Tennesseans think highly of the governor, but less so of the legislature, which is poised to take on a bundle of social issues low on the public’s totem pole, according to a Vanderbilt University survey released Wednesday.
Topics like guns and other social issues are the least of the public’s priorities, the study found, while the economy ranks as the supreme issue, far ahead of the next two top issues of education and health care.
“That’s what they need to focus on and they could end up losing popularity if they choose to focus on issues that the public doesn’t want them to,” said John Geer, Vanderbilt political science professor and co-director of the survey by the Center for the Study of Democratic Institutions.
Geer said the poll reflects that the legislature, which has a 52 percent approval rating, suffers more for considering controversial pieces of legislation. Meanwhile, Gov. Bill Haslam enjoys a 68 percent approval rating, which includes high marks from 60 percent of those respondents who identified themselves as Democrats.
“People may want to complain about him, but based on popularity, the state’s not prepared to do that yet,” Geer said.
The poll of 829 registered voters across the state showed people torn over the state’s role related to the Affordable Care Act. It found 53 percent of respondents, including 73 percent of Republicans, were in favor of the state running a health insurance exchange, which would work like an online marketplace for people and small businesses to buy insurance.
The results came too late for the governor to consider before siding Monday with legislative Republicans and vocal Tea Party protesters to let the federal government run it instead.
Haslam and the Republican-legislature are also on the spot this year to decide whether to expand Medicaid coverage for the state’s low-income uninsured adults as encouraged under the Affordable Care Act. So far, legislative Republicans have said they are leaning against expanding the program.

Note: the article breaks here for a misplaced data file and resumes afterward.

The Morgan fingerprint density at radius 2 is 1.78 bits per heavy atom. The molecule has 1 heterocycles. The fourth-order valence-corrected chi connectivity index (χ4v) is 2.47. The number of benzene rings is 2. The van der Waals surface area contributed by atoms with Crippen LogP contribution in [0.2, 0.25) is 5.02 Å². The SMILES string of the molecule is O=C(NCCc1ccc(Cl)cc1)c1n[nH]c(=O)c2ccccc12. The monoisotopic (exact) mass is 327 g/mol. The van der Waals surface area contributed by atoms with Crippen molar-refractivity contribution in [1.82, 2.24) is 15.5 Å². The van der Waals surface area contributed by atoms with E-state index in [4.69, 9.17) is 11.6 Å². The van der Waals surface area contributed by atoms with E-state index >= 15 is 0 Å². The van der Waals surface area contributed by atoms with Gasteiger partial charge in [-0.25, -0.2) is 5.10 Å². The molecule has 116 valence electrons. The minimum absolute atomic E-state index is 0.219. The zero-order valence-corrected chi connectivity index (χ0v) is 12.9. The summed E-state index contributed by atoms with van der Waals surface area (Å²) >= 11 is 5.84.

The poll also found respondents were split 47 percent in favor of expanding Medicaid to 46 percent wanting to keep the program as is.
Sixty percent of voters polled said the economy and jobs were their top priority for the state, versus 18 percent who indicated education was the most important, followed by 10 percent who pointed to health care.
Legislative leaders have all but promised to take up a controversial gun law expansion next year that would allow gun owners to legally store their firearms in their vehicle parked on employers’ property. The issue drove a wedge between two of the Republicans’ core constituencies: business groups arguing for property rights and gun rights advocates arguing for their Second Amendment rights.
While 70 percent of respondents said private entities like religious groups, private colleges and businesses should be allowed to make their own policies without government interference, 53 percent said employers should be required by state law to allow employees to keep guns in their vehicles. Forty-four percent disagreed.
The Vanderbilt survey was conducted by phone interviews by Princeton Survey Research Associates International from Nov. 27 to Dec. 9. The margin of error for the weighted sample is plus or minus 4.3 percentage points.
The legislature is expected to return to Capitol Hill to convene next year’s legislative session on Jan. 8.